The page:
CNBC writes that "Barry said the company will continue to adapt and test new ways to serve customers — even as the pandemic makes it difficult to forecast the future. She said the way Best Buy does business won’t look the same across the country. Instead, she said, it will tailor its service to different regions and offer choices to customers that help put them at ease … With its appointment-only model, customers get one-on-one attention from a mask-wearing employee. The employee escorts the customer around the store, wipes down everything he or she touches and offers advice. Each customer gets a half hour appointment, though they can book more time, Barry said.
"So far, she said demand has been highest with large home appliances. Home theater equipment has also been popular, she said."
Not everyone can do what Best Buy can do. But I think most would agree that it has shown itself to be a surprisingly nimble competitor.
• Amazon today announced that it has committed the equivalent of $4 million (US) " to The Nature Conservancy in an effort to reduce climate change risks and increase species biodiversity in three German cities.
"The initial project is in Berlin’s Charlottenburg-Wilmersdorf district. Learnings will be applied in two other German locations, and then shared across other European cities. With this, Amazon is recognizing the urgency of the climate crisis and its impacts on urban communities. The announcement follows The Climate Pledge, the company’s commitment to be net zero carbon by 2040."
• Bloomberg reports that "Bayer has reached verbal agreements to resolve a substantial portion of an estimated 125,000 U.S. cancer lawsuits over use of its Roundup weedkiller, according to people familiar with the negotiations.
"The deals, which have yet to be signed and cover an estimated 50,000 to 85,000 suits, are part of a $10-billion Bayer plan to end a costly legal battle the company inherited when it acquired Monsanto in 2018, the people said. Although some lawyers are still holding out, payouts for settled cases will range from a few thousand dollars each to a few million, said the people, who asked not to be identified because they weren’t authorized to speak publicly."
Resolving all the various lawsuits against the company has been a high priority for CEO Werner Baumann, the story says.
Bloomberg writes that "the settlements are designed to resolve claims that Roundup, whose active ingredient is the chemical glyphosate, caused non-Hodgkin’s lymphoma in some users. The company denies that Roundup or glyphosate cause cancer, a position backed by the U.S. Environmental Protection Agency. Still, after Bayer’s court losses spurred a surge in new suits, investors such as Elliott Management Corp. urged the company to seek a comprehensive settlement."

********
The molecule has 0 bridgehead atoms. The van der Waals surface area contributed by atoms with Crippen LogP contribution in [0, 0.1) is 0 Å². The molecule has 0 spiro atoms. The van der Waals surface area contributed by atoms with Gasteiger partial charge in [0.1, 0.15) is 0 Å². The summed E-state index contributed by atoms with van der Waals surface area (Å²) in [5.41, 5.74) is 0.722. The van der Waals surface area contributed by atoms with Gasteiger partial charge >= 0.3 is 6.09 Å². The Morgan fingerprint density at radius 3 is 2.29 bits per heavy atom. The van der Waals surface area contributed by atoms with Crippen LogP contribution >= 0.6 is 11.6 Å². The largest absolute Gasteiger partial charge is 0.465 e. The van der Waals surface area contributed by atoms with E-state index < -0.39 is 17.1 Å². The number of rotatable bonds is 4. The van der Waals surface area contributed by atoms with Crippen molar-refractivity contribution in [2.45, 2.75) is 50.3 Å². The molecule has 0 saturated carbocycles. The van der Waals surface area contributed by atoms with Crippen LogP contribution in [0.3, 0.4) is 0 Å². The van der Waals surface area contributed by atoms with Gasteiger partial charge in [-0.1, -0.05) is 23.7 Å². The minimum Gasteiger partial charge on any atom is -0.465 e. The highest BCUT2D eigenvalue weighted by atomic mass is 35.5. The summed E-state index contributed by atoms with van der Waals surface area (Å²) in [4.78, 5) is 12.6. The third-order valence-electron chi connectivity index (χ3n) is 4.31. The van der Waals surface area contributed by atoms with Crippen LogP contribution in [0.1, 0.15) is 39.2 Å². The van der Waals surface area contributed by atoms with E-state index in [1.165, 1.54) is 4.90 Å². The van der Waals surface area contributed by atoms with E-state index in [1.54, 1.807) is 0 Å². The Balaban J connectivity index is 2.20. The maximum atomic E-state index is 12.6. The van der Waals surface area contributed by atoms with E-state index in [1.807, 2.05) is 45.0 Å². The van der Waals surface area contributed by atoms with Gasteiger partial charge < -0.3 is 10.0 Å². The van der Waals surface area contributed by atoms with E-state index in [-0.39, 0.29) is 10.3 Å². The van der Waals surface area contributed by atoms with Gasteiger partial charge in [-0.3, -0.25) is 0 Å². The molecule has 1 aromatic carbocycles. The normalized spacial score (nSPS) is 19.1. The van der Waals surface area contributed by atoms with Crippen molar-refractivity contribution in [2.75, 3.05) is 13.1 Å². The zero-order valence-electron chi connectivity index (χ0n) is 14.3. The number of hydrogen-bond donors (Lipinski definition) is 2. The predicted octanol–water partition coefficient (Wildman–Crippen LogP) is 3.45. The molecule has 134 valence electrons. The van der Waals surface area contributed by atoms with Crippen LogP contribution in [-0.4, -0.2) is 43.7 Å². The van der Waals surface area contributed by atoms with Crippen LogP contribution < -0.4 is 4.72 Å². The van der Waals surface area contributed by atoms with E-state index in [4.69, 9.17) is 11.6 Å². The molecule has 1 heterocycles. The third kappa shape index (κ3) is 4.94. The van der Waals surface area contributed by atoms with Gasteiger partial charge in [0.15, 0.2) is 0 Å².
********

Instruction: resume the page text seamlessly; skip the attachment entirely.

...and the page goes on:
• From Variety:
"Amazon has turned one of the buildings in its Seattle headquarters into a permanent homeless shelter.
"Since 2017, the company had plans to create a homeless shelter for Mary’s Place Family Center on its Seattle campus. From 2016 to 2018, the shelter had operated out of a vacant Amazon building, but now the new location in the Regrade neighborhood of Seattle has opened.
"The brand new facility has eight floors and 63,000 square feet of usable space, which increases the organization’s overall capacity by 40% in King County, Wash. The shelter has an industrial kitchen for residents to use, an on-site health clinic, office space and recreational areas where kids can play. Mary’s Place can shelter up to 1,000 people per year and 200 family members each night."
• Bloomberg has a story about Sprouts Farmers Market, which CEO Jack Sinclair says "is well suited for the shift toward healthier lifestyles. Stores are loaded with organic produce. There’s a butcher and a fish market. They also have aisles of vitamins and health supplements."
"I think there's a fundamental trend which has been accelerated by customers—sensitivity to what you eat," he says. "There's a tailwind behind that. More people are going to be interested in that going forward. If you look around our shelves, we sell things which nobody else sells."
Sinclair says that he expects to add 20 stores to the company's 344-store fleet in the coming year.
• Bloomberg reports that "Amazon.com Inc.’s Prime Air fleet will grow to about 200 planes -- up from 42 now -- in the next seven or eight years, creating an air cargo service that could rival United Parcel Service Inc., according to a study … Key to its ability to take on the entrenched players, the report says, is Amazon’s new $1.5 billion facility near Cincinnati that will accommodate up to 100 planes and as many as 200 flights each day. Amazon’s lack of a central hub has kept it from competing in the overnight delivery services offered by UPS and FedEx, which have more planes flying to more destinations."